Over the next three to five years, digital will become the new normal for financial services, particularly in areas such as digital wallets and robo-investing (automated investment advice). Digital solutions will stop being novel, becoming instead ‘just how we do things’. Throughout this process, financial institutions will need to balance the need for separate digital transformation teams with the inevitability that digital will ultimately become the final platform.
5. Customer intelligence will drive revenue growth and profitability
Formerly confined to small sample (and unreliable) focus groups and surveys, technology advances have transformed customer intelligence. Services such as data analytics – powered by ever wider sources such as smart devices and the internet of things – will equip businesses with exponentially more information about what users say, do, and want. Those that use this data to build personalised products or keener pricing structures, for example, will be at an advantage.
6. Robotics and AI mean services will return on-shore
Financial institutions are already using robotics and AI to reduce costs and mitigate risks. These machines will continue to advance, performing a wider range of increasingly complex tasks. While only modest and evolutionary gains should be expected in the short term, rapid growth will occur when new generations of robotics are increasingly powerful, modular, and have the ability to learn. Taking an even broader view, the improved capabilities and labor cost reductions of robotic automation may spur a movement that sees previously outsourced service sectors brought back on-shore.
7. Core activity will move to the cloud
Until now, cloud solutions have mostly been confined to non-core or ‘point solution’ services, such as CRM, human resources or accounting. But as data storage costs continue to plummet and software offerings improve, the technology is rapidly becoming integrated into core activity. By 2020, many of finance’s core service infrastructures – such as consumer payments, credit scoring, and asset management account functions – will likely become cloud-based utilities.
8. Cyber-security will remain a top priority
Cybersecurity continues to be a primary risk focus for financial institutions of all sizes.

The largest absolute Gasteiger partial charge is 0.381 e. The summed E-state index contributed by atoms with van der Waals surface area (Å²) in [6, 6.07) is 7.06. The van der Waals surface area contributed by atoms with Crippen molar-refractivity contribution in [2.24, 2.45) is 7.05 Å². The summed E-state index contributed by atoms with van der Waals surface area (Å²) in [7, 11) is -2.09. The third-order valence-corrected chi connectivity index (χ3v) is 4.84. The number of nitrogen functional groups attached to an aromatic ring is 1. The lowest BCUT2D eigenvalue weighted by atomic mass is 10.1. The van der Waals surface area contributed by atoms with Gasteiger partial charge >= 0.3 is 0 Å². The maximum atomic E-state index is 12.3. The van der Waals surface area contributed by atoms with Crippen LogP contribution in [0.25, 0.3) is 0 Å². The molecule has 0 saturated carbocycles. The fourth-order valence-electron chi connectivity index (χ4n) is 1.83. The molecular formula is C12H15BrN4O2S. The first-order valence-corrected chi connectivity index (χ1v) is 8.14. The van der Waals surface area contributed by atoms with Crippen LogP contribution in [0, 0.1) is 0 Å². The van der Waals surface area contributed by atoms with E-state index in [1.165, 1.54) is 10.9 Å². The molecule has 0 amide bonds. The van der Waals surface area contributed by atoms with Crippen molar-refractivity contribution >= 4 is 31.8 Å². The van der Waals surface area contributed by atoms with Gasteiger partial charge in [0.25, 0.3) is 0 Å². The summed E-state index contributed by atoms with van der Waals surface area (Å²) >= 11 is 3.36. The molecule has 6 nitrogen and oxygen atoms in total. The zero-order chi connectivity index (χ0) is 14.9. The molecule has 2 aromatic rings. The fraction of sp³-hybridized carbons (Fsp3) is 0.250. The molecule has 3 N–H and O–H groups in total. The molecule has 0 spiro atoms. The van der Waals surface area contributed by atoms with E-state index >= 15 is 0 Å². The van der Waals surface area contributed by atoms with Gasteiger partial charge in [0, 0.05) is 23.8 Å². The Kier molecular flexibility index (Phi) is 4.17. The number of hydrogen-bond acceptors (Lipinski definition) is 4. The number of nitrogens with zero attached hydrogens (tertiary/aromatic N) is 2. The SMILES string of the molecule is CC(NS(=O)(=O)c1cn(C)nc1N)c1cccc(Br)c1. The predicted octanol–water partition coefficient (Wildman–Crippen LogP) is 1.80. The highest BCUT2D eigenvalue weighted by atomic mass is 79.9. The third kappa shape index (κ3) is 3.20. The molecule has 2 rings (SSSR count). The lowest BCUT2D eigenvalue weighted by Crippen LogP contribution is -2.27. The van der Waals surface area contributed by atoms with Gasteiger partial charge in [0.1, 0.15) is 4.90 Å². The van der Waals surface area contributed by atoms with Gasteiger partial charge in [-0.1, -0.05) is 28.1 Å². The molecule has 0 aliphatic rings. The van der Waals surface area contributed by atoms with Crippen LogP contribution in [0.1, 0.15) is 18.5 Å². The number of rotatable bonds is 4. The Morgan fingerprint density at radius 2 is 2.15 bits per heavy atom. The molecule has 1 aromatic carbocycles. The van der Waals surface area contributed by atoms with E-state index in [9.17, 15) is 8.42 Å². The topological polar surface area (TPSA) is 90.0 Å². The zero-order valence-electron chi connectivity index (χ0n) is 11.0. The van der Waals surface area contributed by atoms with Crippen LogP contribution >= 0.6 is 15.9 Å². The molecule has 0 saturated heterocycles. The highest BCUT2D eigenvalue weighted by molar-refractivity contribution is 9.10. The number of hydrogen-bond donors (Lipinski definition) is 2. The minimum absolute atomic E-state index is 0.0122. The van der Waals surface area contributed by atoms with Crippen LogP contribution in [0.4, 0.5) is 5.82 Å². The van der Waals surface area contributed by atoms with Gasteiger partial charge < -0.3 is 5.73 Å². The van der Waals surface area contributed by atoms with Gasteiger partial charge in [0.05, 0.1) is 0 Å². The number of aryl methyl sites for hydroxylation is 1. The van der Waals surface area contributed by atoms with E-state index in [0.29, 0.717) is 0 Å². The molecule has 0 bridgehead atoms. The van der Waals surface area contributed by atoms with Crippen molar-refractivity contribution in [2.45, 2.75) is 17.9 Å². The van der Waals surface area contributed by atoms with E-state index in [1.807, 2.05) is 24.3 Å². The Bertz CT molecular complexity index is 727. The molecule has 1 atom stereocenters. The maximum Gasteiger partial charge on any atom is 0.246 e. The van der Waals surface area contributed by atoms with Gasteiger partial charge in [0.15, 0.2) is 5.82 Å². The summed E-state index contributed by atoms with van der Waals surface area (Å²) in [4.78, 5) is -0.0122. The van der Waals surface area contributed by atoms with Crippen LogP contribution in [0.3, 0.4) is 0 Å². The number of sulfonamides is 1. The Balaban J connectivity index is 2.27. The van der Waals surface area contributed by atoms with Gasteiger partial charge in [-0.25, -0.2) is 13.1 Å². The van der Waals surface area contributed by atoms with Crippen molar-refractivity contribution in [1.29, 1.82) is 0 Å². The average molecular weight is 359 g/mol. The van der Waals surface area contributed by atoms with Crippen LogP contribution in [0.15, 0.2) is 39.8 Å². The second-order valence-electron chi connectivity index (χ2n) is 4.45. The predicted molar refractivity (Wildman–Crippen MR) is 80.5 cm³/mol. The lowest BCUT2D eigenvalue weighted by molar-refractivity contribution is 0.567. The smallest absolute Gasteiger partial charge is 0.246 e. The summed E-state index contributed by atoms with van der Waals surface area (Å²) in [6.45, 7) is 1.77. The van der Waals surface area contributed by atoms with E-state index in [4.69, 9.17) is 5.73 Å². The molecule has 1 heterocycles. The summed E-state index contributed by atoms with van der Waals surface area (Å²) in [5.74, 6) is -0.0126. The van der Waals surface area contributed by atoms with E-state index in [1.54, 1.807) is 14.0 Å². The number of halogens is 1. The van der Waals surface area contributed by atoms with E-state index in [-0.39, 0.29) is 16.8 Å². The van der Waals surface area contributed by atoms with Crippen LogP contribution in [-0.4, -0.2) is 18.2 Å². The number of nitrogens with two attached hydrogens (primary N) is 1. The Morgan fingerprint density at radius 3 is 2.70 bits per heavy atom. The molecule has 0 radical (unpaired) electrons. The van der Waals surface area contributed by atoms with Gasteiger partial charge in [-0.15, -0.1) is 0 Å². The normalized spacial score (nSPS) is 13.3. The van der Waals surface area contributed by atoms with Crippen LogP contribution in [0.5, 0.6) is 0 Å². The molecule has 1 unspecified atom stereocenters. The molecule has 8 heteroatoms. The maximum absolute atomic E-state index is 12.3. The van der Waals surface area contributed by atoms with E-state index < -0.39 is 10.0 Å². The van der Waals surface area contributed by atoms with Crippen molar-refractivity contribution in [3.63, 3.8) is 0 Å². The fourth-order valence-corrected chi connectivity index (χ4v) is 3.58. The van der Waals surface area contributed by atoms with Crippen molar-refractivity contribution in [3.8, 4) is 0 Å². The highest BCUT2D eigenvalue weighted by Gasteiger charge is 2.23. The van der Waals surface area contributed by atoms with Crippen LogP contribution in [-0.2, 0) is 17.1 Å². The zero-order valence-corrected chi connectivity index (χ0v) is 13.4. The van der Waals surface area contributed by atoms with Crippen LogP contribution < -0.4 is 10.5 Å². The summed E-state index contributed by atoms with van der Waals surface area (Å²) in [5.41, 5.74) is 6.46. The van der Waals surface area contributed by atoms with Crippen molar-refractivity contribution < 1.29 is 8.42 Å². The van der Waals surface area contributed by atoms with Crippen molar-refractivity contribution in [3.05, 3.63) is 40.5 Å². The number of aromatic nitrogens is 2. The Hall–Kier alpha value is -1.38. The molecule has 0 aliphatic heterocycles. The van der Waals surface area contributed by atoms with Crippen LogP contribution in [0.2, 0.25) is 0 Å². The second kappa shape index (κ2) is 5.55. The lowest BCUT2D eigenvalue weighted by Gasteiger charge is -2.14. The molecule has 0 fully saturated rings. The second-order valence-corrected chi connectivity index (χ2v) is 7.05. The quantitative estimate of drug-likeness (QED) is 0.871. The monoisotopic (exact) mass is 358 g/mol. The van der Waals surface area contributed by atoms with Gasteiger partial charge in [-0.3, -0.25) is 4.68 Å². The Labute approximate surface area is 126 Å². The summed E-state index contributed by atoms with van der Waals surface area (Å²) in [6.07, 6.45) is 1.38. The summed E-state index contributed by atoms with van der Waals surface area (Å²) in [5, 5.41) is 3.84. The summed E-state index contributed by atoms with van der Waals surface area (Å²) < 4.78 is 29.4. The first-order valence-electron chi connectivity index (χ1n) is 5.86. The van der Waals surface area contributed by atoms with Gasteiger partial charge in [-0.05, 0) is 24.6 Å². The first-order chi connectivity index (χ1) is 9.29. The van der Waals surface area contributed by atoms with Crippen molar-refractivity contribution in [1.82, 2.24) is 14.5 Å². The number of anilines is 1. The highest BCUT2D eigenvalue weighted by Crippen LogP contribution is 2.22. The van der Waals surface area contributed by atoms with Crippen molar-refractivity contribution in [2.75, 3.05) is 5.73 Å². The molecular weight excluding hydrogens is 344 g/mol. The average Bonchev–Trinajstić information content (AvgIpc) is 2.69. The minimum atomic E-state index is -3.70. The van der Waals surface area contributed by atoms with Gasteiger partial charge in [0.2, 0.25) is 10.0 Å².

As guardians of value, financial institutions are already depressingly familiar with the spectre of cyber threats. Unfortunately, this is not likely to change for the better in the coming years, due to forces such as third-party vendors, cross-border data exchanges and the vulnerability of internet-of-things devices. There is a silver lining, however: the same capabilities that make networks more vulnerable can also strengthen defence. Data analytics may be deployed to monitor covert threats, while miniaturisation of hardware means biometric security options (such as thumb prints or voice recognition) are becoming more accessible.
9. Asia will emerge as a key innovation center
The Asian middle class swelled from 525 million in 2009 and the prognosis is to reach 3.2 billion by 2030, constituting 66% of the global middle class population and 59% of middle class consumption. On the other side, over the next 30 years, 1.8 billion people will move into cities located mostly in Asia and Africa.
These trends combined constitute new opportunities for financial institutions.
Asia has now become the global leader in research and development across all industries, accounting for about a third of corporate R&D spending. For the first time Asia had overtaken Europe in its number of innovation centres built and operated, with the region now host to nearly a third (29%) of all such centres globally. So strong is Asia’s growth that it could soon overtake the US as the biggest hub of innovation centers, if it continues to grow at the same rate.
At fintech, it comes second to the US in investor interest. During the next few years it is expected that many Western financial institutions will catalyze technology innovations by establishing Asian hubs.
10. Regulators will turn to technology, too
Finally, regulators are rapidly adopting data-gathering and analytical tools to improve intelligence and predict future problems instead of ‘regulating after the fact’. They will likely seek direct access (whether ongoing or during reviews) to the technology tools of many institutions. As a result, firms should prioritize transparency beyond the current regulation framework, working with authorities quickly, easily and accurately.